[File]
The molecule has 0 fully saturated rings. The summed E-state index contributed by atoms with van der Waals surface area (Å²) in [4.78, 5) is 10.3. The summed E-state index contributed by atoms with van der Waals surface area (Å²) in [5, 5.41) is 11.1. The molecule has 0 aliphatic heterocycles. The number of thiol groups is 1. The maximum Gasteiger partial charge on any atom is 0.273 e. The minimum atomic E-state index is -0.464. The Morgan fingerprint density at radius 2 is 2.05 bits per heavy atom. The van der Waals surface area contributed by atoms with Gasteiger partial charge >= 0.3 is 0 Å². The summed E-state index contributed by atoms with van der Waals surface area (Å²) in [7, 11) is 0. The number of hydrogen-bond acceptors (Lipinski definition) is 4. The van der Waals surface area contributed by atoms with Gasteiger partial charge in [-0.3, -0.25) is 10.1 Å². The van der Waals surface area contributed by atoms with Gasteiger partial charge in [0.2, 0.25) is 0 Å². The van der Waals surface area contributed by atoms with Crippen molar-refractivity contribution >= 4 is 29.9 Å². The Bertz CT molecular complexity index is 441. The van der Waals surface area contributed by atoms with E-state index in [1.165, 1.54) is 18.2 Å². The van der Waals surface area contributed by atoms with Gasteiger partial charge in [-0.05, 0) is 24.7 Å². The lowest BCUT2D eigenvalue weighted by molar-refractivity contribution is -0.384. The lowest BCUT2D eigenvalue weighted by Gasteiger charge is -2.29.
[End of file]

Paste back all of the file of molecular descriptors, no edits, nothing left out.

The molecule has 0 fully saturated rings. The summed E-state index contributed by atoms with van der Waals surface area (Å²) in [4.78, 5) is 10.3. The summed E-state index contributed by atoms with van der Waals surface area (Å²) in [5, 5.41) is 11.1. The molecule has 0 aliphatic heterocycles. The number of thiol groups is 1. The maximum Gasteiger partial charge on any atom is 0.273 e. The minimum atomic E-state index is -0.464. The Morgan fingerprint density at radius 2 is 2.05 bits per heavy atom. The van der Waals surface area contributed by atoms with Gasteiger partial charge >= 0.3 is 0 Å². The summed E-state index contributed by atoms with van der Waals surface area (Å²) in [7, 11) is 0. The number of hydrogen-bond acceptors (Lipinski definition) is 4. The van der Waals surface area contributed by atoms with Gasteiger partial charge in [-0.3, -0.25) is 10.1 Å². The van der Waals surface area contributed by atoms with Gasteiger partial charge in [0.2, 0.25) is 0 Å². The van der Waals surface area contributed by atoms with Crippen molar-refractivity contribution >= 4 is 29.9 Å². The Bertz CT molecular complexity index is 441. The van der Waals surface area contributed by atoms with E-state index in [1.165, 1.54) is 18.2 Å². The van der Waals surface area contributed by atoms with Gasteiger partial charge in [-0.05, 0) is 24.7 Å². The lowest BCUT2D eigenvalue weighted by molar-refractivity contribution is -0.384. The lowest BCUT2D eigenvalue weighted by Gasteiger charge is -2.29.